The Roar
The Roar

Advertisement
Advertisement
Advertisement

Opinion

Supercars 2021 off-season talking points

Autoplay in... 6 (Cancel)
Up Next No more videos! Playlist is empty -
Replay
Cancel
Next
Roar Guru
25th February, 2021
10

It’s been a long off-season for the Supercars championship, having concluded the truncated 2020 campaign at the Bathurst 1000 back on October 18 – as Shane van Gisbergen with Garth Tander claimed the Great Race for Holden and Scott McLaughlin clinched a third championship.

2021 shapes to be another enthralling chapter for the Australian touring car championship, with fresh opportunities for drivers at their new teams, significant changes to the broadcast product – as well as hopefully a 12-event calendar.

Here then are some talking points from the world of Supercars during the lengthy off-season, ahead of the start of the 2021 championship.

Penske departs, McLaughlin to IndyCar
There has been plenty of time to digest this piece of news, though 2021 will indeed look different without the reigning three-time Supercars champion in Scott McLaughlin – as well as the involvement of Team Penske.

McLaughlin announced after his IndyCar debut at St Petersburg in October, that he would be indeed making a switch full-time to the premier American open-wheel championship with Team Penske. As an addon to the Kiwi’s departure from Supercars, the Penske organisation also revealed an end to its involvement in the series.

A massive shock, perhaps not – given the difficulties involved logistically for Roger Penske in 2020 with the global pandemic and international travel. Controversies with Supercars, however, especially the fallout of the 2019 Bathurst 1000 and the debut of the Ford Mustang – seemingly also soured the taste of the giant of motorsport.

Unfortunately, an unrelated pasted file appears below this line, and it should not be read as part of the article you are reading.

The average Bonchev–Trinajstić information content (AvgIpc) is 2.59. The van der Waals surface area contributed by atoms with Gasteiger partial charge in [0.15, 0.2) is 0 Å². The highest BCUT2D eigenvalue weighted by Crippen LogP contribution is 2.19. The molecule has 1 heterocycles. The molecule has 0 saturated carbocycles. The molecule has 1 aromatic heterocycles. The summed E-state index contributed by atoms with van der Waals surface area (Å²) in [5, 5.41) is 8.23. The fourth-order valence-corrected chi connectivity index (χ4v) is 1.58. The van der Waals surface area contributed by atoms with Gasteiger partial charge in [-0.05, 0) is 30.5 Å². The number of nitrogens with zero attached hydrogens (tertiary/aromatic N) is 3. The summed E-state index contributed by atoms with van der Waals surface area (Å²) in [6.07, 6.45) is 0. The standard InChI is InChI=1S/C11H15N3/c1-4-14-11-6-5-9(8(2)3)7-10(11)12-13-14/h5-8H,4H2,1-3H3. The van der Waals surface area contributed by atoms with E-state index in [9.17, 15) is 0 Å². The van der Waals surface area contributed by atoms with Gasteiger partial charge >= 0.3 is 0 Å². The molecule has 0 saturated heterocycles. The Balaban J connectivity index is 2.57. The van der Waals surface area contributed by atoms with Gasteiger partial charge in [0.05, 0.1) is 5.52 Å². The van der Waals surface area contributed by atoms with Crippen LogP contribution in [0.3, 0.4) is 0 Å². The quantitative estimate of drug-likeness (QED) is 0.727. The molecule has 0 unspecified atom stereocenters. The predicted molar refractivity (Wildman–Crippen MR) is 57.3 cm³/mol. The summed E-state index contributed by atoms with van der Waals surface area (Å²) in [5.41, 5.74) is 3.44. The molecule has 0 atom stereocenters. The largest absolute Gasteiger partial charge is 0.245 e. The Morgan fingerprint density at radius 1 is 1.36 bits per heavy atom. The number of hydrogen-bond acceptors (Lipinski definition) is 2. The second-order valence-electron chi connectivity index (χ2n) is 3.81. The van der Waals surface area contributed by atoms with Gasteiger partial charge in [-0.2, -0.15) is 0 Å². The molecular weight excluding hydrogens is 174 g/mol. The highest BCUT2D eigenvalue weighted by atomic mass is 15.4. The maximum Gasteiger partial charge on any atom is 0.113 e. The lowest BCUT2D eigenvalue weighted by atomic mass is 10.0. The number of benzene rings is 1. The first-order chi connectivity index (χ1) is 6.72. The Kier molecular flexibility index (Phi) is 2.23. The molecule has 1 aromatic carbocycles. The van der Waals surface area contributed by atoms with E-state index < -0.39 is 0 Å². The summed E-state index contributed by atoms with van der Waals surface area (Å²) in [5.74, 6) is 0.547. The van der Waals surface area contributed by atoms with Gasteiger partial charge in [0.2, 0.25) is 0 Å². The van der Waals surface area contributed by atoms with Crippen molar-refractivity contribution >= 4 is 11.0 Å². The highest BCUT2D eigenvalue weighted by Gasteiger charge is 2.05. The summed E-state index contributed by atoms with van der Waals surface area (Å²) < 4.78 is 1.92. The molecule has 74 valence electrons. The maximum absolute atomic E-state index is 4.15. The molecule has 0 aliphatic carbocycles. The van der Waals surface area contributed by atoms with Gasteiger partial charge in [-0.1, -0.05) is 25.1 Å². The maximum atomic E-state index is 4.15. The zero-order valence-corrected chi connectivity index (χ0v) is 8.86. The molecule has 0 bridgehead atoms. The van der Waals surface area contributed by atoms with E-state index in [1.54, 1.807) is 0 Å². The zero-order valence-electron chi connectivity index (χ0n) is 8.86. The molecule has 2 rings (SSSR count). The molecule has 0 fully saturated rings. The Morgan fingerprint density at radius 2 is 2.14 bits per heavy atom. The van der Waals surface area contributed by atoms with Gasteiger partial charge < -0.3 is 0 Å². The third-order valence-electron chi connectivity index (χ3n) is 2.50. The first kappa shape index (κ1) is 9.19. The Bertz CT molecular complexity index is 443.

Shell V-Power driver Scott McLaughlin

(Photo by Daniel Kalisz/Getty Images)

Life goes on though, as Dick Johnson Racing will continue to race on as DJR and with continual backing from Shell V-Power. Key engineering personnel such as Ludo Lacroix and Richard Harris will remain in place, as long-time staff member Ben Croke is promoted to team manager under the watchful eye of Ryan Story.

Shell V-Power Racing will also boast a fresh driver line-up, having discarded the Penske-favourite veteran in Fabian Coulthard for young-gun Anton De Pasquale and two-time Bathurst 1000 winner Will Davison.

Advertisement
Advertisement

The general belief is that the team will be a race-winning force, still being the factory Ford team – tasked with the homologation duties for Gen3 in 2022. Davison is tipped to have a crack at the championship – at 38, having only finished runner up in 2009 and third in 2013.

De Pasquale, however, will need to demonstrate some consistency, which was a feat that was seldom seen during his three-seasons at Erebus Motorsport. However, having been regarded as one of the most talented drivers on the grid, he could be one of 2021’s surprise packages.

Big driver changes
Despite Shell V-Power Racing boasting one of the biggest changes to its line-up, the off-season hasn’t been short of additional significant driver movement.

De Pasquale wasn’t the only driver to depart Erebus, with David Reynolds shocking most having left the team – a year into his landmark 10-year deal with Betty Klimenko’s squad. The 2017 Bathurst 1000 winner has found a home at Kelly Racing, in place of team owner Rick Kelly, who stepped down from full-time racing at the end of 2020.